• Spending Review. The Institute for Fiscal Studies (IfS) published its regular initial take on the forthcoming Spending Review (SR) arguing that given the current levels of economic uncertainty arising from the pandemic and Brexit let alone plans for levelling up, the Chancellor would be well advised to stick to a one-year spending plan and leave multi-year plans for later.
  • Council finances. The Local Government Association (LGA) published its submission to the Treasury’s Spending Review citing pressures on services and from COVID and calling for a £10.1bn pa increase in core funding by 2023/24.
  • How to level up. The Centre for Cities thinktank called for the government to be much clearer about how it intends to achieve ‘levelling up,’ arguing for a greater focus on skills, housing and city centres, more investment and responsibility for local government and a clearer strategy on just what levelling up entails.
  • 5G rollout. The Centre for Policy Studies argued in a new report that delays to the rollout of 5G could cost the country billions of pounds and undermine the levelling up agenda, calling for changes to legislation and planning rules to remove barriers.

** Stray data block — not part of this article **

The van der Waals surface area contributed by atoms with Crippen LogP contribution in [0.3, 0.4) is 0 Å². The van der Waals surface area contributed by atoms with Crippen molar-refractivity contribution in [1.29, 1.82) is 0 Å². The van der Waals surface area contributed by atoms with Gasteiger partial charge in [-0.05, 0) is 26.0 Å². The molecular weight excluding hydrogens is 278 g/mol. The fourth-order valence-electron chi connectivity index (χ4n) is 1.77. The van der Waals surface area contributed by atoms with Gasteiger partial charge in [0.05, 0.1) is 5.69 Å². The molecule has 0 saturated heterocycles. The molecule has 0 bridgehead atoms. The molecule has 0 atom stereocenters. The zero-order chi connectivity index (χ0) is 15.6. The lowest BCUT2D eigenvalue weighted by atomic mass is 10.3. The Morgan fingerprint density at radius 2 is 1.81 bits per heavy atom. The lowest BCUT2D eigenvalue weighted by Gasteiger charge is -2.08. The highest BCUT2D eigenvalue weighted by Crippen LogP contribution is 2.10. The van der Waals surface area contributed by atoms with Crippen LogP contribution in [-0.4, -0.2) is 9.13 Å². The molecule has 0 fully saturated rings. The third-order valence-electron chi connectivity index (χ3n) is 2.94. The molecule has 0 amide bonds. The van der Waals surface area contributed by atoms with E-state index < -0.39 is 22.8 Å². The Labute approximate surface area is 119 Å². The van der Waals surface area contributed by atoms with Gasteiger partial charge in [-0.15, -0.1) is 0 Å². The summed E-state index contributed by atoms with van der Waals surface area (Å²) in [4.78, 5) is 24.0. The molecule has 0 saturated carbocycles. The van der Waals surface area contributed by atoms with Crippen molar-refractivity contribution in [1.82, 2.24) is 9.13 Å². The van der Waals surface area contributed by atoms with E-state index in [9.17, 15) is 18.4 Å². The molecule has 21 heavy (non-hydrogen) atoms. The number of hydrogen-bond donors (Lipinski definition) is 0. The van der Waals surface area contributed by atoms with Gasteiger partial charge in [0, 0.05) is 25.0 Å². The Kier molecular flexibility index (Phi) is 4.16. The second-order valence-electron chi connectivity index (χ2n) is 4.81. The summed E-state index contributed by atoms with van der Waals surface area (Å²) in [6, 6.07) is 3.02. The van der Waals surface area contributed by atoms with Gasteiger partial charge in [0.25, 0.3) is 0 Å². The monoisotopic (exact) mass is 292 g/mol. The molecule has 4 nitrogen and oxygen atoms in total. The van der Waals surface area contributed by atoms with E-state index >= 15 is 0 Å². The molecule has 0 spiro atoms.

• A tough time to be young. The Prince of Wales reflected on the difficulties facing young people currently as the Prince’s Trust marked having now supported 1m young people as well as setting up a new Relief Fund to help young people during the current pandemic.
  • Childhood in the time of COVID. The Children’s Commissioner for England published a new report highlighting some of the challenges faced by children and families as a result of the pandemic and calling for a dedicated recovery package for children, families and local authorities plus a review of whether children under 12 should be exempt from the rule of six.
  • The pandemic and older workers. The Institute for Fiscal Studies and partners reported on the impact of the pandemic on older workers noting that many have retired or been furloughed, while many others are having to change or postpone their retirement plans and those still in work are worried about job security.
  • 5 steps. The Anna Freud Centre launched ‘a new interactive framework developed by mental health experts and teachers’ to help schools and colleges develop an institution-wide approach to supporting mental health using such principles as ‘Working Together’ and ‘Understanding Need’.